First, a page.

Superplasticity in metals, ceramics, and intermetallics: symposium held April, San Francisco, California, U.S.A. Interest in the phenomenon of superplasticity has been increasing steadily, both from the viewpoint of fundamental scientific understanding as well as of industrial application.

The scope of superplasticity has also broadened materials-wise, and now includes, in addition to metals: intermetallics, ceramics, bulk metallic glasses, nanostructured materials and composites.

Superplasticity is shown to be a universal phenomenon in materials ranging from metals and intermetallics to ceramics. Superplastic deformation facilitates the production of materials with specifically chosen properties.

This is illustrated using the examples of Mg- Al. The interest in superplasticity has increased due to the recent observations of this phenomenon in a wide range of materials, including some materials (such as nanocrystalline materials, ceramics, metal-matrix composites, and intermetallics) that are difficult to form by conventional forming processes.

Superplasticity is shown to be a universal phenomenon in materials ranging from metals and intermetallics to ceramics. Superplastic deformation facilitates the production of materials with specifically chosen properties.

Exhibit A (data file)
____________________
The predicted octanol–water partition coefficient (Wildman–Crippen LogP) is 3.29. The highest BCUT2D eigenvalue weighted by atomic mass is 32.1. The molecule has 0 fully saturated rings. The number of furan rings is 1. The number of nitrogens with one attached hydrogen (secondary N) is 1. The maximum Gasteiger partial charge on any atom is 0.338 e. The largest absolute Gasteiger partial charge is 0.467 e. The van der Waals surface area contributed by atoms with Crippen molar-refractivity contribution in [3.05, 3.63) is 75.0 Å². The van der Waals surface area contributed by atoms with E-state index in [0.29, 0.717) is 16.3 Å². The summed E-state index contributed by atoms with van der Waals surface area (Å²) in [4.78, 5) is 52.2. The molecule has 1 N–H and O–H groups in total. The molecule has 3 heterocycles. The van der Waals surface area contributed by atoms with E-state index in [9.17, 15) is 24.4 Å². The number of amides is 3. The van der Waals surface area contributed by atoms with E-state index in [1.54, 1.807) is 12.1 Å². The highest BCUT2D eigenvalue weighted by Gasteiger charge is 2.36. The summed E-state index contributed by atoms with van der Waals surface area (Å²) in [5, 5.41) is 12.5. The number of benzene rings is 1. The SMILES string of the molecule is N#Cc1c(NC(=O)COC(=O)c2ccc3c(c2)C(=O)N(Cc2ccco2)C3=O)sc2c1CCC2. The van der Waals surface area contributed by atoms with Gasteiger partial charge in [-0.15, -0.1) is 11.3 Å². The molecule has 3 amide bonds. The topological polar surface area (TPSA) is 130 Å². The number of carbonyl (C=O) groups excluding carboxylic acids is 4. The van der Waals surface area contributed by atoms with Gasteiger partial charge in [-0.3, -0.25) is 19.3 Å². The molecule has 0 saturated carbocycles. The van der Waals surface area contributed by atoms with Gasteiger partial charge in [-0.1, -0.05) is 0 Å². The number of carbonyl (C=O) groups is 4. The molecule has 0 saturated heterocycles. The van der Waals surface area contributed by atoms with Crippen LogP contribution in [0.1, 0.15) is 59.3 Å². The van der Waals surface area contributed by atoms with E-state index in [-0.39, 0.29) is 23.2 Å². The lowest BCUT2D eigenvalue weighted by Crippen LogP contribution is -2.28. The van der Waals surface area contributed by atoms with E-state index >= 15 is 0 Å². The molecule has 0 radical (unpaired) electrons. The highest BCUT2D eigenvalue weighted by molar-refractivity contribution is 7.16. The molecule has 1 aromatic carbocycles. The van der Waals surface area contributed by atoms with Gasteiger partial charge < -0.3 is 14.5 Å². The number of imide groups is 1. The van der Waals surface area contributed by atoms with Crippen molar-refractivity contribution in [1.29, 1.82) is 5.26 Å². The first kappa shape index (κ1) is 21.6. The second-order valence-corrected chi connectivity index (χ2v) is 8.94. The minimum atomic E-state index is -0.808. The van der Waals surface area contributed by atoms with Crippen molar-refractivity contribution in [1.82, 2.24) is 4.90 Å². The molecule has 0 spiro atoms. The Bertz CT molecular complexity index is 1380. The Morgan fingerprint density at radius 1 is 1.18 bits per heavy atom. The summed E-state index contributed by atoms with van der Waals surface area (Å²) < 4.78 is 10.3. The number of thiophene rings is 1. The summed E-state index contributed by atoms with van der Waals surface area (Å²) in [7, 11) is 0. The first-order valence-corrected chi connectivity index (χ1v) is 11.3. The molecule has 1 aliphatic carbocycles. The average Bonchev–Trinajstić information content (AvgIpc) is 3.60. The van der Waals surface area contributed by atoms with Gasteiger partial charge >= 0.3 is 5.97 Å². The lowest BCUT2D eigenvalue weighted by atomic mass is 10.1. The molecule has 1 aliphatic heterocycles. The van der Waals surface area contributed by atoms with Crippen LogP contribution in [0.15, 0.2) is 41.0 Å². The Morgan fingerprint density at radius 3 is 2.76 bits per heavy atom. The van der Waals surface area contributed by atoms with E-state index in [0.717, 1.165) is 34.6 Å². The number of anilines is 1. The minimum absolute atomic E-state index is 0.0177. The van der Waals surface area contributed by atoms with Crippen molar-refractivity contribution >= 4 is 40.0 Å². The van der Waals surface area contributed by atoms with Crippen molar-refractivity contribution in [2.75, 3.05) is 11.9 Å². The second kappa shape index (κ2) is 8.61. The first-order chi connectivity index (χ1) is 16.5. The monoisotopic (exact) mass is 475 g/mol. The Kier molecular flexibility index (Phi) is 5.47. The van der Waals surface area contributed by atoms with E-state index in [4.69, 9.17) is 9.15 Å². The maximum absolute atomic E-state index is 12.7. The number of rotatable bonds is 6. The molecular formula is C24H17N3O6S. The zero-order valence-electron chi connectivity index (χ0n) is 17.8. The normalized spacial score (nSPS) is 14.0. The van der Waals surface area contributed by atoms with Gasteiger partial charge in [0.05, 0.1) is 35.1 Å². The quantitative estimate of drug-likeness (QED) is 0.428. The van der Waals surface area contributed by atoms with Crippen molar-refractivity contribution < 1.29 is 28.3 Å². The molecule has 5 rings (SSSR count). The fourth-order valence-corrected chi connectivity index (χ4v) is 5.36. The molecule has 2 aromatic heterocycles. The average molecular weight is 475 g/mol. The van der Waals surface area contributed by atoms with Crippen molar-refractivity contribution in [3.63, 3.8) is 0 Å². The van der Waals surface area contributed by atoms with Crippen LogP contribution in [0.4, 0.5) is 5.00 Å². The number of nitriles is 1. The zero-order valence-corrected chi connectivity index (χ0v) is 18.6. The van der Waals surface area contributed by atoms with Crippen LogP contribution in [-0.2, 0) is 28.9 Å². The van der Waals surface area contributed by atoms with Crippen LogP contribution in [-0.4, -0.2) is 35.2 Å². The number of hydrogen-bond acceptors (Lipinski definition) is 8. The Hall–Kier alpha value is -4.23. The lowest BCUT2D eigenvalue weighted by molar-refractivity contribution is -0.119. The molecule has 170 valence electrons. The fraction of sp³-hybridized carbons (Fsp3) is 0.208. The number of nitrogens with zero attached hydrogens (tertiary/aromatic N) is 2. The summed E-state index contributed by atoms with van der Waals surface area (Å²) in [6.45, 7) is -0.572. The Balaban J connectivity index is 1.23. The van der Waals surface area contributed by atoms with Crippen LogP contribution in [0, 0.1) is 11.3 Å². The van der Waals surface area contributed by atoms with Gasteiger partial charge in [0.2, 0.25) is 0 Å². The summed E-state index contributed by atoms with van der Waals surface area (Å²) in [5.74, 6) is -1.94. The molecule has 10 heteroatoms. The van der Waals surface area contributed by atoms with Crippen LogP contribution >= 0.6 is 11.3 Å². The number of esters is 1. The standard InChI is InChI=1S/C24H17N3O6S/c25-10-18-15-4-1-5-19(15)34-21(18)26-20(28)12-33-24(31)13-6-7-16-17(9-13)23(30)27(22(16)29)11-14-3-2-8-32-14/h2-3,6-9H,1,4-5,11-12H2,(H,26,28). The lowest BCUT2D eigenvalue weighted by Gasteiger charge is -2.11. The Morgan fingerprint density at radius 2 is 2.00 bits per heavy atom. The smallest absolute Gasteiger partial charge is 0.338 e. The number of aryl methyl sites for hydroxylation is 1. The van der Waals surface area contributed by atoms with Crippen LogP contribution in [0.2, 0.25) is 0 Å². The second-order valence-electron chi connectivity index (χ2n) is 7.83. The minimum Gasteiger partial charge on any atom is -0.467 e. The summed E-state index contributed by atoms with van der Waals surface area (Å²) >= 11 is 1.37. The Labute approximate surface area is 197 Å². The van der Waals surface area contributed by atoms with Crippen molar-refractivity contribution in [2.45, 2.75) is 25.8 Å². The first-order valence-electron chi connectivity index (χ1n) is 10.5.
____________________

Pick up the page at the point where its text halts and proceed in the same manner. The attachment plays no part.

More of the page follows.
This is illustrated using the examples of Mg- Al- and Ti-based commercial alloys, steels, and by: Volume is indexed by Thomson Reuters CPCI-S (WoS).Interest in the phenomenon of superplasticity has been increasing steadily over the past thirty-four years, both from the viewpoint of fundamental scientific understanding as well as of industrial application.

The scope of superplasticity has also broadened materials-wise, and now includes, in addition to metals: intermetallics, ceramics, bulk. ity in metals, ceramics, intermetallics, and composites.

Superplasticity at very high strain rates (i.e., approximatel y s"1) is an area of strong emphasis that is expecte d to lead to increased applications of superplastic-forming technology. Historically, there has been no universally accepted definition for super-plasticity.

Superplasticity is shown to be a universal phenomenon in materials ranging from metals and intermetallics to ceramics. Superplastic deformation facilitates the production of materials with.

This softcover edition now offers this wealth of information in one complete set of eleven volumes covering on more t pages the most important classes of materials: metals, ceramics, glasses, polymers, semiconductors, and composites.This book describes advances in the field of superplasticity.

This is the ability of certain Chapter 7 Fine-structure superplastic intermetallics Nickel-based intermetallic compounds Nickel silicide (Ni 3 Si) Superplasticity in metals and ceramics T.G. Nieh, J. Wadsworth and O.D. Sherby Frontmatter More information.‘Engineers can also readily mold or bend the materials at room temperature into various shapes, a property called superplasticity.’ ‘The scope of superplasticity has also broadened materials-wise, and now includes, in addition to metals: intermetallics, ceramics, bulk metallic glasses, nanostructured materials and composites.’.